Can You Eat Shark: What Every Angler Should Know about Shark Meat
You hooked a shark, you’re hungry and now you’re wondering… can you eat shark? The answer is yes. In fact, shark has been a long-standing food source with its origins dating all the way back to the Ming Dynasty (1368–1644) in China. Today, it’s still a common food in places across the globe. You can find shark in soups, grilled, barbecued, in tacos, as steaks, on kebabs and even as jerky. But, before shark becomes edible (and enjoyable), there are a few essential things every angler should know.
When fishing for shark to eat, preparation begins the moment you hook the shark and long before it’s in your boat or on the beach. This is because a shark fighting your line can exhaust easily which can cause it to weaken and begin to deteriorate.
The more exhausted a shark gets, the more lactic acid and carbon dioxide there is in the blood and muscles — all of which can affect the taste of the meat.
As a rule of thumb, the less trauma a shark or any fish goes through before and during slaughter, the higher quality the meat. You’ll want to reel in the shark as fast as possible to ensure it isn’t in an exhausted and deteriorated state by the time it hits your boat or the beach.
As a shark deteriorates the urea in their blood immediately begins to break down into ammonia which then gets absorbed in the flesh and expelled through the skin of the animal. In other words, sharks urinate through their skin.
This is why shark meat that hasn’t been prepped quickly and effectively can smell and taste like ammonia — not an appetizing flavor.
To avoid ammonia taste in the meat, once you land a shark, it’s imperative you bleed it, gut it and clean it as soon as possible.
To do this, start by cutting the spine near the front of the gills to kill the shark and begin bleeding out the gills. Then cut the shark's tail to sever the caudal artery or cut the tail completely off. Keep in mind that a good quality filet knife is a must, due to the shark's leathery skin.
As the shark’s heart slows it will pump the remaining blood from the animal. Once bled, gut the shark and immediately put it on ice. Once that’s complete, you’re ready to transfer your catch to your kitchen or wherever you plan on breaking it down.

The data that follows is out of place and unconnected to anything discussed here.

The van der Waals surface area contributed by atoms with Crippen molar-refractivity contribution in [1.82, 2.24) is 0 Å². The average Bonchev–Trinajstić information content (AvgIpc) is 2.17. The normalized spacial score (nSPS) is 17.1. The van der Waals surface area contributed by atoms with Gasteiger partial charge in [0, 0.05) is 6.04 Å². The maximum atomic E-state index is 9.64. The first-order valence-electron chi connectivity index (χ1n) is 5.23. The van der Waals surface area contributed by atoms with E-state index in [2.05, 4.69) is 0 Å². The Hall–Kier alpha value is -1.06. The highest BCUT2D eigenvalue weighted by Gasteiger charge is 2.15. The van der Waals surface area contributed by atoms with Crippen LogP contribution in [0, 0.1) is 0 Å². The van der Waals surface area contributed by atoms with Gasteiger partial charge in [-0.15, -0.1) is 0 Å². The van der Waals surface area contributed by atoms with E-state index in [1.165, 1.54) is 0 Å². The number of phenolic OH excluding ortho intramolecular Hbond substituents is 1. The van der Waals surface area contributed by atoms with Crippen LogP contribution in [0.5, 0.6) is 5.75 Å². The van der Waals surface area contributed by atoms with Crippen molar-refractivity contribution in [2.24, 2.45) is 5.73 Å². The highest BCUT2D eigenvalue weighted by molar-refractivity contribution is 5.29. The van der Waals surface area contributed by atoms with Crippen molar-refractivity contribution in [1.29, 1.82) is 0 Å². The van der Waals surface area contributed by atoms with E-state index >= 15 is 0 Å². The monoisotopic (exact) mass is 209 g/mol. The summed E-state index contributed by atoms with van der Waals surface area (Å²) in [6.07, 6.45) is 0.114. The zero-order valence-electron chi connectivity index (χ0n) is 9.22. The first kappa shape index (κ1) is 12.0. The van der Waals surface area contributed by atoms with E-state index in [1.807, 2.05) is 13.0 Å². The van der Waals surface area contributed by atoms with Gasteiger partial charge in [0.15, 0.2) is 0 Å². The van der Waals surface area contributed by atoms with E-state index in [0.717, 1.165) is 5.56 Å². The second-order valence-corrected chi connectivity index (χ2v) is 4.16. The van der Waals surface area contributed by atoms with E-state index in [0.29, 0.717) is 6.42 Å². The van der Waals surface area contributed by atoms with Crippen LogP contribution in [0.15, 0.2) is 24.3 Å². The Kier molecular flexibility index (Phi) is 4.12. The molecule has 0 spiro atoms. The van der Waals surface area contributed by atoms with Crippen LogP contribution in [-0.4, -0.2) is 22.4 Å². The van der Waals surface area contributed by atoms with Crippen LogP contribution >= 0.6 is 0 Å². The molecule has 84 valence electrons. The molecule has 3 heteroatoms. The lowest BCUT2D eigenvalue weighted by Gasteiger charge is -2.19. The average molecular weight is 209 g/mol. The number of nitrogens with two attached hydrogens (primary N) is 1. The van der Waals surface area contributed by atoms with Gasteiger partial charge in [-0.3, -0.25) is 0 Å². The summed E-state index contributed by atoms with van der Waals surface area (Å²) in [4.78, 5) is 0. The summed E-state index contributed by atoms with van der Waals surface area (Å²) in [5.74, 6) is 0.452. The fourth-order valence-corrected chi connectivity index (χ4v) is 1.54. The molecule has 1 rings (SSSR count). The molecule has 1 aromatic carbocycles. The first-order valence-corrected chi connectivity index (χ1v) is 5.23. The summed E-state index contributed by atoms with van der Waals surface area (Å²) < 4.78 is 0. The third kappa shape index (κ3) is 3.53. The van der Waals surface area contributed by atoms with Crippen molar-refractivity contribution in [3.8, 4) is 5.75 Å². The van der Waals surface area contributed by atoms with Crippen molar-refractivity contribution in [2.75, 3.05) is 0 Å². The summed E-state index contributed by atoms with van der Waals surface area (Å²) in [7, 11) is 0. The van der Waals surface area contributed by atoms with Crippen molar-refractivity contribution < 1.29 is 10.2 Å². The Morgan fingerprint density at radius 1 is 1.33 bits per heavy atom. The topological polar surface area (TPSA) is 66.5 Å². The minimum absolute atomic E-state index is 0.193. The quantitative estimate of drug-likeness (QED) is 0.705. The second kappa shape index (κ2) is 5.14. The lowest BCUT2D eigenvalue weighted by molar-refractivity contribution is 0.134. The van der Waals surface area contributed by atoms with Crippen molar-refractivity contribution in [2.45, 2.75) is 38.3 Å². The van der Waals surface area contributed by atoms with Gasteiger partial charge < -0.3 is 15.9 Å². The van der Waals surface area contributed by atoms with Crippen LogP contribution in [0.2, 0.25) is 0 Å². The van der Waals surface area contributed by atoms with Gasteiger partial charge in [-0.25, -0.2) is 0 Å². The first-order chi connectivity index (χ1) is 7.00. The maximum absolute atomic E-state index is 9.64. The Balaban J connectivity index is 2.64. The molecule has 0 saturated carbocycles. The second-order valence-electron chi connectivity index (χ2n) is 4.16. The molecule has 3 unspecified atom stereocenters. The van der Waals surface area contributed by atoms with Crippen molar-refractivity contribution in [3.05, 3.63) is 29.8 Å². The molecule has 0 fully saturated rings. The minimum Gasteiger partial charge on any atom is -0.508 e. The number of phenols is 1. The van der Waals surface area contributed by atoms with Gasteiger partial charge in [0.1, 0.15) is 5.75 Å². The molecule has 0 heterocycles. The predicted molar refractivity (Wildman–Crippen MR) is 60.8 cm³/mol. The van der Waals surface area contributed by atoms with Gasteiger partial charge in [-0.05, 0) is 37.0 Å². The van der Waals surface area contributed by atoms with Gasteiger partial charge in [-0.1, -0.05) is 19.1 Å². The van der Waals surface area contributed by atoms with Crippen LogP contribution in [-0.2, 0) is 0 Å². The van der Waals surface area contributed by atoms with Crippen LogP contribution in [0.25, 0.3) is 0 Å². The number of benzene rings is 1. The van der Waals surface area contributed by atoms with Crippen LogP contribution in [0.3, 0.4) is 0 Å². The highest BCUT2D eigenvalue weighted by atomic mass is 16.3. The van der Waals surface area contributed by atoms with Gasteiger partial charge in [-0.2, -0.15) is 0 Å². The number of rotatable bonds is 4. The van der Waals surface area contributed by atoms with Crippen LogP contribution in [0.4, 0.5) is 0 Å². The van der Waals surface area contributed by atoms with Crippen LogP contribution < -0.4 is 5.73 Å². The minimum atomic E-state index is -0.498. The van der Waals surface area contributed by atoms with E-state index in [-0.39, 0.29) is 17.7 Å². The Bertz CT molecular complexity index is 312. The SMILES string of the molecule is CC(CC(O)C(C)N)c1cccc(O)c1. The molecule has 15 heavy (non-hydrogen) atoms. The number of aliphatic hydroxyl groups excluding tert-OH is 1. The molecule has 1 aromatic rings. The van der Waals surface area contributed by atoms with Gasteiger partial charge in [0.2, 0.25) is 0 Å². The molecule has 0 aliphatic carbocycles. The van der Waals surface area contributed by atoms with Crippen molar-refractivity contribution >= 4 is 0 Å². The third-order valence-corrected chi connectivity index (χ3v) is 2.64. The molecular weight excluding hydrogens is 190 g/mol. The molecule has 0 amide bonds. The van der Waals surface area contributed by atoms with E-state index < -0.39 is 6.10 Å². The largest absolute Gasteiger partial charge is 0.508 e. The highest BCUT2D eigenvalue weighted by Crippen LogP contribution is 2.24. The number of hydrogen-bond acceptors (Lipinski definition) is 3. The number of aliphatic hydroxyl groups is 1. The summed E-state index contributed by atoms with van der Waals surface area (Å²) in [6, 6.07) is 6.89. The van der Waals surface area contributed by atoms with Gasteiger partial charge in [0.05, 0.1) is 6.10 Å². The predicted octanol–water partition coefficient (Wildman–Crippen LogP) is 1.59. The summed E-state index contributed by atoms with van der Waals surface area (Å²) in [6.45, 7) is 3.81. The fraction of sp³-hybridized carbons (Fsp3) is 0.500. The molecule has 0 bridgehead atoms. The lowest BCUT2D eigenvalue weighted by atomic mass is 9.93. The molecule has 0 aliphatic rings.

Before filleting your fish consider whether or not you plan on keeping the shark’s skin on your cuts. Some anglers suggest removing the skin with a pair of needle-nose pliers at the start of breaking down the animal.
Other anglers suggest filleting the shark with skin on, cutting a few millimeters past the skin to remove the skin and the outermost layers of the flesh which are more red and contain more blood. A third option is to keep the shark’s skin on the fillets and remove after the meat has been cooked.
Once your shark has been filleted, place your pieces in a pan or tub with pure lemon juice or buttermilk to help draw out the flavor of ammonia from the flesh of the shark. When using lemon juice, don’t keep your fillet in the solution for too long or the acid in the lemon juice will start cooking the meat.
How long you soak the shark depends on the size of the filets, with the typical range being from 5 to 10 minutes for lemon juice and up to 24 hours for buttermilk. After your fillets soak, they’re ready to be cooked or placed in a bag and put in the freezer.
Not all sharks make for good eating, but there are a few that top the tasty list according to anglers, including: Mako, Thresher, Sevengill, Soupfin, Leopard, Dogfish, Shovelnose, and Blacktip.
Mako tops the list of most popular edible sharks with a flavor comparable to swordfish.
Some anglers believe sharks in their middle years of life taste the best with older shark’s meat being tough and tight, and younger sharks having little meat to offer, although tender.
It’s important to note the FDA lists sharks as a species containing high levels of mercury. Although mercury in seafood isn't a concern for most adults, some precautions can apply for pregnant woman.
Before heading out to fish for sharks, it’s a good idea to research the different species you’re likely to catch. Some sharks species are abundant and edible, but many species aren’t and should be released.
Fishing for and catching sharks can be a thrilling experience for any angler, and getting to take your catch home for dinner could make the experience even sweeter. Although shark isn’t as traditional of a meal as fish, with the right handling, preparations, and cooking, shark can become a delicious addition to your favorite seafood recipes. So the next time someone asks you "can you eat shark", you can confidently tell them yes.
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